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Nancy Whitman

Nancy Whitman's first design for Twist Collective is a stunner of a pair of socks called Shani. It's been popular enough that she's put together a Knit-A-Long [KAL] that starts today. Find out more about the socks and the KAL in today's blog post and find out more about Nancy at her website


Shani is my first published pattern, apart from self-published ones, so I wanted to share the design process with you.  The stitch pattern evolved from one originally found in a stitch dictionary.  This particular pattern caught my eye because of its asymmetrical quality that was achieved by varying the rate, either every row or every other row, of yarn overs and corresponding decreases.  The lines of decreased stitches that are worked on every row form an acute angle that sits closer to the horizontal plane than the lines of decreased stitches on every other row.   To my eye, this made for a stitch pattern with many interesting angles.  Now that I had the pattern it was time to swatch.

Shani Decreases

I quickly learned that this pattern produced a fabric with very little shape retention, something I like to have in socks.  My first thought was to change to a 100% Merino yarn because the original swatch was made with a Merino/cashmere blend, but that did not solve the problem completely.  The solution was to manipulate the stitch pattern to create that body.  Removing a section of lace and replacing it with ribbing added the necessary body to the knit fabric and, as a bonus, added continuity to the design.  Now the k3, p2 cuff ribbing could travel down the leg.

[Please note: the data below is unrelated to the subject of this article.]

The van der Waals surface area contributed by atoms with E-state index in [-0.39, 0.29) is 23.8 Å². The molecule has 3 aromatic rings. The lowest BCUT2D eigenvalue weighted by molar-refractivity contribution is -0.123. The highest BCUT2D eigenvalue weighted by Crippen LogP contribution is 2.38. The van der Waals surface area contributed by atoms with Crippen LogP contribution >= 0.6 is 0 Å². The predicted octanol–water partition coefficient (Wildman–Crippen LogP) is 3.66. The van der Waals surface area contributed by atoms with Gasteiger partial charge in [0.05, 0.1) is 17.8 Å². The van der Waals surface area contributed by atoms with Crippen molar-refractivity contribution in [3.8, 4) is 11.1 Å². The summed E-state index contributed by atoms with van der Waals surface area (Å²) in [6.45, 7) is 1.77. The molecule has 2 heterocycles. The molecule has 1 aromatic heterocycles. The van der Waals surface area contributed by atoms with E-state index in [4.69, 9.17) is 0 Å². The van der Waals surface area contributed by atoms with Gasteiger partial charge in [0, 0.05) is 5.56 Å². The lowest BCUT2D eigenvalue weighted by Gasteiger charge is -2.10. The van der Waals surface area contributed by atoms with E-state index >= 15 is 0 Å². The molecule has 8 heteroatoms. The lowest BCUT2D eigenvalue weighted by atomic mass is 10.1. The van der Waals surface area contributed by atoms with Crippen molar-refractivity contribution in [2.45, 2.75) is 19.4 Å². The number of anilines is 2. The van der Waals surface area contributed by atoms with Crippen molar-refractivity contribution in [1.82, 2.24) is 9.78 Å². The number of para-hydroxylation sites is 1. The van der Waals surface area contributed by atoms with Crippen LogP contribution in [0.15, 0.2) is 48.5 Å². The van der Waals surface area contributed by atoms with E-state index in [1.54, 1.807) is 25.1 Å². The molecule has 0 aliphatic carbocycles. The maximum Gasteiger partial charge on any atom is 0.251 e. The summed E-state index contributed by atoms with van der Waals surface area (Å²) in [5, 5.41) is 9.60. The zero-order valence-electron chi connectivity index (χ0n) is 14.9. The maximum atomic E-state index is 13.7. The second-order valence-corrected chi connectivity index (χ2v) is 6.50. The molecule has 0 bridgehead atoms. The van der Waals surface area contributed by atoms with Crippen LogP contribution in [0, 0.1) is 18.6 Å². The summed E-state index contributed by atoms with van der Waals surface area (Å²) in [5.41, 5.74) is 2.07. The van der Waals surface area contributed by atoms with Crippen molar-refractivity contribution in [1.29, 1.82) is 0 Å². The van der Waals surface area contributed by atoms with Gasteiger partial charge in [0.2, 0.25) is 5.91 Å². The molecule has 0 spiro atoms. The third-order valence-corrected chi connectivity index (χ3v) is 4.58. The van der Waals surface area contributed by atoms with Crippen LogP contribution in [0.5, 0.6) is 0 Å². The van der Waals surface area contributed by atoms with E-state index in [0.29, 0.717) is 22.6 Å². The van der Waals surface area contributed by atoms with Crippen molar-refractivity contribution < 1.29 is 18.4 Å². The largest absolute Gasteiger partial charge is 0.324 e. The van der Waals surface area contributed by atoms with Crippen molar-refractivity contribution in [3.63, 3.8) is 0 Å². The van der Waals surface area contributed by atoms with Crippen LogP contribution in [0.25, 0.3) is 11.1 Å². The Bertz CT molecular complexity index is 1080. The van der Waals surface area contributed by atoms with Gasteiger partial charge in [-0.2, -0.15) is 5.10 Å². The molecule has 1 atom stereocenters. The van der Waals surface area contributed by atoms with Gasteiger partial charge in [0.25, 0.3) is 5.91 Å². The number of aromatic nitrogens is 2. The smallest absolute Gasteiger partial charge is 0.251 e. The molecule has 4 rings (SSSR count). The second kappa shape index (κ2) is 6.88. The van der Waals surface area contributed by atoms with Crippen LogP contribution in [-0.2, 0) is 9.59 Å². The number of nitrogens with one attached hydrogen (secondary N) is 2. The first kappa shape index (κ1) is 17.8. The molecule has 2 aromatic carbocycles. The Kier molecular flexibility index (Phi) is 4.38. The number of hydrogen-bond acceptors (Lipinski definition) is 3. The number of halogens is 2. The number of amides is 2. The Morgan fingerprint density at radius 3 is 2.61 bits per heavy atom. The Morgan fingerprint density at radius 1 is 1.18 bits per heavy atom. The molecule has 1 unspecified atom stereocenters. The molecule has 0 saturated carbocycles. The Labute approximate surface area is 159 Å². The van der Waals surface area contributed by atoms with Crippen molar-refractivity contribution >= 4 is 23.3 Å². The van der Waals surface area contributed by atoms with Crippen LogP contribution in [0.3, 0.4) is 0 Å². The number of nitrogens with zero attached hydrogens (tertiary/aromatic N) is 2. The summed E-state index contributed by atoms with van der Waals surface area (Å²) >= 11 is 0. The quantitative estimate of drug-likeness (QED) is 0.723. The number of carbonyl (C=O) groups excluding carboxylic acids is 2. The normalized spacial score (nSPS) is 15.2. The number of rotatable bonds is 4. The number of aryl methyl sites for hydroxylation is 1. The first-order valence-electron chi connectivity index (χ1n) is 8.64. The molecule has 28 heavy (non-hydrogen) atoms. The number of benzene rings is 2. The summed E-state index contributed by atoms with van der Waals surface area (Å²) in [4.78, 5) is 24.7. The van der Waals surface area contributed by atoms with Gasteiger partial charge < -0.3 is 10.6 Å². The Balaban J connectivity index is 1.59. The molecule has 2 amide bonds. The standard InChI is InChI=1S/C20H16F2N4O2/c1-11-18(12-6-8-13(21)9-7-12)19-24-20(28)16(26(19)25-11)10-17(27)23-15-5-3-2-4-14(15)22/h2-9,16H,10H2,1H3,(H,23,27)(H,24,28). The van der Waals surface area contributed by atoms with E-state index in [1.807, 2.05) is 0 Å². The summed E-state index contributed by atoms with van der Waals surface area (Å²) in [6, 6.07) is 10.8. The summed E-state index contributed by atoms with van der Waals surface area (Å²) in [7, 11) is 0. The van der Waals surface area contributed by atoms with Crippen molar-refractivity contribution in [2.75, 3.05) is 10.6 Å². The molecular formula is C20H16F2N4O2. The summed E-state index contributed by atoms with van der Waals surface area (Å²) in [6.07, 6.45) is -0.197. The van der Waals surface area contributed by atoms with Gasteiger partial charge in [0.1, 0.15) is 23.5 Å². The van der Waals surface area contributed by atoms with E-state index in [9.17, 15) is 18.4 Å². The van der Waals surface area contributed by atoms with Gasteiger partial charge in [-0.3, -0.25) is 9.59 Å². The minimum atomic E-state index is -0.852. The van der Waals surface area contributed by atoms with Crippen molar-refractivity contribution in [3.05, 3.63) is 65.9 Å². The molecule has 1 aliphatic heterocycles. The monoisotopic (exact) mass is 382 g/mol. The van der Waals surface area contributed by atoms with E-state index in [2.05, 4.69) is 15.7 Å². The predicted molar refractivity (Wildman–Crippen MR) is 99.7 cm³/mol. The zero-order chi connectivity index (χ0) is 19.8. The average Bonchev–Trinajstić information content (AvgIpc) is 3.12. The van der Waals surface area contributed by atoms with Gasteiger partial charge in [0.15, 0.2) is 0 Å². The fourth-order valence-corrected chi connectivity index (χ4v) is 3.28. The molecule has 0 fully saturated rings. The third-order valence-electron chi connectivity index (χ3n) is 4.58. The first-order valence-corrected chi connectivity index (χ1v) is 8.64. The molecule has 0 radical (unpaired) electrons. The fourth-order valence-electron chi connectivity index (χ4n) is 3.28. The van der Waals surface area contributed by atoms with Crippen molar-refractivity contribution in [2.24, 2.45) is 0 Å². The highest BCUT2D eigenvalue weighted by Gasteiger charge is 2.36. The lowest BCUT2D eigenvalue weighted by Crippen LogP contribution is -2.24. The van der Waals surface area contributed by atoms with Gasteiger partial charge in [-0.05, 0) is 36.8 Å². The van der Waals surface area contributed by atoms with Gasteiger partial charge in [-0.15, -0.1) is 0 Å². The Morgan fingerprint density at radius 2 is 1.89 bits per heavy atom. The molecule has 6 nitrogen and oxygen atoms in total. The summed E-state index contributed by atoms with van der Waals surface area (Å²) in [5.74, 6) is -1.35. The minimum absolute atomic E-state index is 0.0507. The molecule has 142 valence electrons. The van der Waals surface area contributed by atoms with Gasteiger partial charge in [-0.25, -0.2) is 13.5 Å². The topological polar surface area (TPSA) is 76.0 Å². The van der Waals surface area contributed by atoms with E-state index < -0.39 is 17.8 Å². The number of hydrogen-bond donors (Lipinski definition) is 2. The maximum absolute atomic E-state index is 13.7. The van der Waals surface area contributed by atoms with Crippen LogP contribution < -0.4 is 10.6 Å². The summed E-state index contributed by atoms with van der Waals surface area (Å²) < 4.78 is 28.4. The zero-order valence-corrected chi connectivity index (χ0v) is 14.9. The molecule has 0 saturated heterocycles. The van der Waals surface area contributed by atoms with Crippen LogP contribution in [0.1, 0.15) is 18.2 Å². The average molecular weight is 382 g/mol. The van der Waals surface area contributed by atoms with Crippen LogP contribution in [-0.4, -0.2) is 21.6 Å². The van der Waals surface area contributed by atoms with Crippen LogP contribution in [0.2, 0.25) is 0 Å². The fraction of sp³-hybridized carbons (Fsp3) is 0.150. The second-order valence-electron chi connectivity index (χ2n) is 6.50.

Shani ribbing

At this point, I was pleased with the cuff and leg, but knew there would be some decisions in how to transition to the heel and the toe.

The stitch pattern for Shani is repeated three times around the body of the sock.  This meant the center of the heel flap and the center of the instep would occur at a different point in the pattern repeat.  From a design perspective there would be more details to decide and opportunities to create interesting and varied transitions between different parts of the sock.

Centering a full pattern repeat down the front of the leg created a natural point to continue the ribbing from the leg onto the heel flap.  Like the cuff, the ribbing would have a V-shaped transition, albeit upside down.  To keep the design cohesive, I repeated that V-shaped transition at the toe.  You can see it in the first picture above.


Much of this design was decided on the needle when I knit the prototype pictured here in yellow.  For me, this is the best way to design a sock since you will know right away what works and what does not.  This was fun to design and I hope you enjoy reading about it and making the sock!

There is a KAL for Shani in the Twist Collective Ravelry group.  The official start will be August 24, and all are welcome and encouraged to join then or later.  I will be there to give whatever support and help I can.